The 5 Books Every Small Business Owner Should Read

There is a wide range of excellent books written by small business experts and thought leaders who share actionable advice and tips on how to grow a business, how to become a better leader, and how to survive life as an entrepreneur.

We’ve scoured the web and consulted dozens of top book lists and come up with five books you should read as a small business owner.

1. Teaming: How Organizations Learn, Innovate, and Compete in the Knowledge Economy

Author: Amy C. Edmondson

Who should read it: Anyone who wants to foster high-performing teams

In this book, Harvard Business School professor Amy Edmondson introduces the concept of “teaming”—actively building and developing teams even as a project is in process, while realizing that a team’s composition may change at any given moment. “Teaming is a verb. It is a dynamic activity, not a bounded, static entity,” says Edmondson.

Rarely do new teams have the luxury of time to help them gel as a cohesive and productive group of people. Edmondson provides simple tips to help bring high-performing teams together quickly, such as: (1) Focus on learning, rather than results; (2) Make sure your team is a place of psychological safety; and (3) Make sure team members know why their work matters.

2. Virtual Freedom
Author: Chris Ducker

Who should read it: Any business owner suffering from “superhero syndrome”

Many entrepreneurs cite freedom — freedom from working for someone else or from being a cog in the corporate wheel, for example — as one of the main motivators for starting their own business. That freedom, however, often comes with a heavy price in terms of the sheer weight of responsibility and effort required to run your own business. And it can be hard to know exactly how and when to relinquish some of that control and effectively hand if off to someone else.

That’s where outsourcing expert and ”Virtual CEO,” Chris Ducker can help. His book, Virtual Freedom, helps small business owners access the resources they need with any budget. According to Ducker, the process starts by identifying a list of tasks that fulfill three different criteria: (1) The things you really don’t like doing; (2) The things you shouldn’t be doing; and (3) The things you’re not good at anyway. The book provides helpful tips for hiring, training, and managing virtual assistants to help support and grow your business.

3. The E-Myth Revisited: Why Most Small Businesses Don’t Work and What to Do About It

Author: Michael E. Gerber

Who should read it: Anyone considering starting a small business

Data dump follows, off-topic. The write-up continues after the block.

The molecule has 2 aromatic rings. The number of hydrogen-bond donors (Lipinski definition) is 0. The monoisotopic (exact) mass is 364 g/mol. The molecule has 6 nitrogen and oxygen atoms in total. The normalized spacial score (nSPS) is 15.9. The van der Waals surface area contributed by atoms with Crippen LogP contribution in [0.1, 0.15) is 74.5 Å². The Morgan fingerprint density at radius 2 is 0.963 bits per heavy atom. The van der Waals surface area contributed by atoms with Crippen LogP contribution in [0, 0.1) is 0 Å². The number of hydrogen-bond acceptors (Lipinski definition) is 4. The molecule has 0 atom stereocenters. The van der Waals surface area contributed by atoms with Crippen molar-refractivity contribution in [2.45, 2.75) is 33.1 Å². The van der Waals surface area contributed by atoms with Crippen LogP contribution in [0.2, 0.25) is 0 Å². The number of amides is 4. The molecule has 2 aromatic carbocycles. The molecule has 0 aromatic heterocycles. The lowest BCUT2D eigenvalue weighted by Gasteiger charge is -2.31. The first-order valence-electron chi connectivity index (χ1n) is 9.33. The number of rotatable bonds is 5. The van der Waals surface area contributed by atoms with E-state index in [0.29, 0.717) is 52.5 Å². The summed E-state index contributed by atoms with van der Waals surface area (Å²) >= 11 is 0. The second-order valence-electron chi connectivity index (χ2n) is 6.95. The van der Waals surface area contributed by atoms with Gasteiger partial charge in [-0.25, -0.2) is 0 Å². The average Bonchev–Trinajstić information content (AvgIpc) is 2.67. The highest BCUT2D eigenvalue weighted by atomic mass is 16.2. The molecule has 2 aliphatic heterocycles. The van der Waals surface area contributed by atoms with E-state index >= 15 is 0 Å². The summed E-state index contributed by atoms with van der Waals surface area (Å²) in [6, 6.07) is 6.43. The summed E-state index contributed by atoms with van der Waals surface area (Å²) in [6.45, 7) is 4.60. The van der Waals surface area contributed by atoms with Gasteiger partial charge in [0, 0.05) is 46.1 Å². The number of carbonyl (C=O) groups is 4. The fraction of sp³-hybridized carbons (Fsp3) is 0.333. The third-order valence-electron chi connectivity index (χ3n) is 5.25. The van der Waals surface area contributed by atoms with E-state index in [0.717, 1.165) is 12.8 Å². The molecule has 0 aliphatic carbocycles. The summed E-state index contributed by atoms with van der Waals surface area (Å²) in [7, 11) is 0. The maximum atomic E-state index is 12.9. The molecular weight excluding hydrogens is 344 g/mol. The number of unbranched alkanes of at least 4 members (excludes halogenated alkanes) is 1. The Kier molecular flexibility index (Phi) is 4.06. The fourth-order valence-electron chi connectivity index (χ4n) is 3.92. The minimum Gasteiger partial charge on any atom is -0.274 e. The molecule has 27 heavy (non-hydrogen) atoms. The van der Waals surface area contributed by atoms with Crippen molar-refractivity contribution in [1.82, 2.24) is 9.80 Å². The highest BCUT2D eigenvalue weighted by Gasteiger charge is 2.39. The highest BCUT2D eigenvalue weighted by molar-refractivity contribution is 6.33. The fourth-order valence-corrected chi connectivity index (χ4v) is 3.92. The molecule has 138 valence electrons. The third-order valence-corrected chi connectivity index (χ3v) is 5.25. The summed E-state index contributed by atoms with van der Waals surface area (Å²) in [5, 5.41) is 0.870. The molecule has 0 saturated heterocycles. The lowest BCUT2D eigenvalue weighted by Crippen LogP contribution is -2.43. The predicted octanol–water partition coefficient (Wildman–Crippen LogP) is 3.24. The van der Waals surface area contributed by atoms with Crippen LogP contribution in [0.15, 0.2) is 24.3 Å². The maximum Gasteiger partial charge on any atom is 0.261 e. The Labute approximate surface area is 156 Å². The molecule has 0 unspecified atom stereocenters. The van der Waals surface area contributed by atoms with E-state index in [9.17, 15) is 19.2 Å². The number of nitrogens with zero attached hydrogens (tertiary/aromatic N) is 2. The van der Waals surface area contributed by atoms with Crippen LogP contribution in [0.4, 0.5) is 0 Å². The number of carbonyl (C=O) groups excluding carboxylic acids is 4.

“E-Myth” is short for entrepreneurial myth, which Gerber defines as: (1) The myth that most people who start small businesses are entrepreneurs; and (2) The fatal assumption that an individual who understands the technical work of a business can successfully run a business that does that technical work.

The E-Myth Revisited is actually a followup to Gerber’s first book, The E-Myth, which was a step-by-step chronology of the business-building process. This revised and updated edition points out how common assumptions, expectations, and even technical expertise can get in the way of running a successful business.

The book is lauded as a prerequisite small-business primer. In it, Gerber outlines three roles that each new business owner should plan on assuming if he or she is going to be successful and also traces a business’ typical lifespan, from inception to full-fledged establishment and success.

4. Traction: Get a Grip on Your Business

Author: Gino Wickman

Who should read it: Any business owner on the brink

This book offers an easy-to-follow strategy to help entrepreneurs regain control of a business threatened by common challenges such as burnout, people problems, money issues, and stalled growth. Wickman simply asks, “Do you control your business or does your business control you?”

In response, Wickman offers the “Entrepreneurial Operating System” (EOS) to systematically tackle the inevitable challenges that will threaten to derail a business over time. The six key components of the EOS range fromvision, people and data to issues and process, ultimately culminating in traction which brings discipline and accountability to your company.

5. Grit: The Power of Passion and Perseverance

Author: Angela Duckworth

Who should read it: Anyone curious about the secret to success

In this inspiring book, psychologist Angela Duckworth draws on her personal experiences, as well as her years of research and teaching to uncover the true secret of success: a special blend of passion and persistence she calls “grit.”

A few of Duckworth’s most valuable insights in the book include: (1) How grit can be learned, regardless of I.Q. or circumstances; (2) Why any effort you make ultimately counts twice towards your goal; and (3) How lifelong interest is triggered.

While not specifically targeted for entrepreneurs, Duckworth’s insights are highly applicable in all areas of life, including the grit a business-owner needs to survive. Grit describes what goes through your head when you fall down, and how that—not talent or luck—makes all the difference.

Reading is one of the simplest things you can do as a small business owner to grow and gain new skills. It is also immensely reassuring to realize that some of the world’s most successful companies have encountered many of the same issues you have over the years.

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